From To The Point Analyses
Part I -- Moral Failure
On 15 March 2017 the United Nations' Economic and Social Commission for Western Asia (ESCWA) published a report on Israeli practices and policies toward the Palestinians. Using international law as its comparative criterion, the report came to a "definitive conclusion" that "Israel is guilty of Apartheid practices." The term Apartheid was not used in the report merely in a "pejorative" way. It was used as a descriptor of fact based on the evidence and the accepted legal meaning of the term.
Such was the immediate uproar from the United States and Israel that U.N. Secretary General Antonio Guterres, in a moment of moral failure, ordered the report's withdrawal. The head of ESCWA, the Jordanian diplomat Rima Khalaf, decided that she could not, in good conscience, do so and so tendered her resignation.
Part II -- Reportage
The initial New York Times coverage of the incident paid little attention to the accuracy of the report, an approach which, if pursued, would have at least educated the Times' readers as to the real conditions of Palestinians under Israeli domination. Instead it called the report, and those involved in producing it, into question. For instance, the NYT told us that "the report provoked outrage from Israel and the United States." The U.S. ambassador to the United Nations, Nikki R. Haley, was quoted as declaring that, "when someone issues a false and defamatory report in the name of the U.N. it is appropriate that the person resign." At no point in the NYT story was it noted that Ms Haley's charge that the report was false, was itself false. Other coverage by the NYT improved only slightly.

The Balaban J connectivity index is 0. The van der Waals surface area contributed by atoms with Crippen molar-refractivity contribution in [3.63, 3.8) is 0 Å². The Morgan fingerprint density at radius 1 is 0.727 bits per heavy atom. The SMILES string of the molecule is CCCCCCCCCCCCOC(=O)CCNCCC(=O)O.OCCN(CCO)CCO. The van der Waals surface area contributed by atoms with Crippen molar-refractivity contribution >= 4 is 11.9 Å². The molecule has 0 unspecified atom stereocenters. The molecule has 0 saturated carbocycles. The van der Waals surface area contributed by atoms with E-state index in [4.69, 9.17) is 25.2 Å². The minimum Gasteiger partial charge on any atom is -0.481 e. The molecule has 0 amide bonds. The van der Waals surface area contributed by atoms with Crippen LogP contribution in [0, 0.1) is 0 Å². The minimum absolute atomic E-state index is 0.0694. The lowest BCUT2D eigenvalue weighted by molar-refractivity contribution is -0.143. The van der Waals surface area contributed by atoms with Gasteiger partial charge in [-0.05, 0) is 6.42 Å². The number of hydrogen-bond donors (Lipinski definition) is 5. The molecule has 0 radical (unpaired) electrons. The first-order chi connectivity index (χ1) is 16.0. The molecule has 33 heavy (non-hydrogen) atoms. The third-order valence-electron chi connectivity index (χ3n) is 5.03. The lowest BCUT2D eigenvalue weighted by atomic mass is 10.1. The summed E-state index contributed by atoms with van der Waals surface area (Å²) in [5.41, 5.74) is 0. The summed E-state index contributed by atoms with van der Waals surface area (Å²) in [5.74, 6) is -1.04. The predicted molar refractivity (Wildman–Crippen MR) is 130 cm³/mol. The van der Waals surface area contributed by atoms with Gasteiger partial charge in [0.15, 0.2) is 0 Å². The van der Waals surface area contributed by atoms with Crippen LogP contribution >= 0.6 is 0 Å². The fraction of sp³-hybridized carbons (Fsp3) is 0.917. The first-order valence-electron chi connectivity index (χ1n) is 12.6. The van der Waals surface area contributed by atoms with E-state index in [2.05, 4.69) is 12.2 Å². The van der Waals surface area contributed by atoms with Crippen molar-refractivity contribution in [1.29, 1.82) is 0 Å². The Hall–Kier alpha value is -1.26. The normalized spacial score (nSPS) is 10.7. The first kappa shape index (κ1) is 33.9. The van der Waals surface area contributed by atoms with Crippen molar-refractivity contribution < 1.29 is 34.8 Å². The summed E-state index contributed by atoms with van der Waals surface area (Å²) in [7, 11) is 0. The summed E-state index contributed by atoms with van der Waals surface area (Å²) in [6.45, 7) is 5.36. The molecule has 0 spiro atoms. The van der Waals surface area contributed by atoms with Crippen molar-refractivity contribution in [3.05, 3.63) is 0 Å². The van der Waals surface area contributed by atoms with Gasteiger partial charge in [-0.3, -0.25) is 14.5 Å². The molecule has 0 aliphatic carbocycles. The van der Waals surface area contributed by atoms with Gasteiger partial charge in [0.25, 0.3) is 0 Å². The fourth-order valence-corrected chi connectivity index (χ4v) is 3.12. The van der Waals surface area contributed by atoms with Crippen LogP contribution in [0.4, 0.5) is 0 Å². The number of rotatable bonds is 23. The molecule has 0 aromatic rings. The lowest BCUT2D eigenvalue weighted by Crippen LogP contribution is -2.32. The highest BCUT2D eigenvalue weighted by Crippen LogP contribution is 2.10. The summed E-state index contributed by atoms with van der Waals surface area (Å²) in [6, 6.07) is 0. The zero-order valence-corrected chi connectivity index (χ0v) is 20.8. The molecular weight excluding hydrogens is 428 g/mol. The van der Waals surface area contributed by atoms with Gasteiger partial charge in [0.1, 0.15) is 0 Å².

The NYT did pay attention to the fact that, among the authors of the report, was former U.N. human rights investigator Richard Falk. Falk served six years as U.N. Spacial Rapporteur for the Occupied Territories. According to the NYT, his presence had to "gall[ed] many Israeli supporters who regard him as an anti-Semite." There is something troubling about a newspaper that claims to represent the epitome of professional journalism reporting such slurs without properly evaluating them. Richard Falk, who is Jewish, has an impeccable record of both academic achievement and public service. His reputation for honesty and dedication to the cause of human rights exemplifies the best practice of Jewish values. Thus, he has every right to say that "I have been smeared in this effort to discredit the report" -- a study which "tries its best to look at the evidence and analyze the applicable law in a professional manner."
Part III -- Israel's Behavior
An objective consideration of Israel's behavior makes it hard to escape the brutal reality of its officially condoned practices.
On 17 March 2017, at the same time as the forced withdrawal of the ESCWA report, the U.S. State Department released a report on "grave violations against Palestinian children living under Israeli military occupation." This was part of the department's annual "country reports on human rights practices." Among the problems cited were Israel's practice of unlawful detention, coerced confessions and excessive use of force, including torture and killings.
Usually these annual human rights reports are made public by the Secretary of State. This year Rex Tillerson, who presently holds the office, was nowhere in sight. And, of course, President Trump failed to issue any of his characteristic tweets in reference to the Israel's barbaric behavior.
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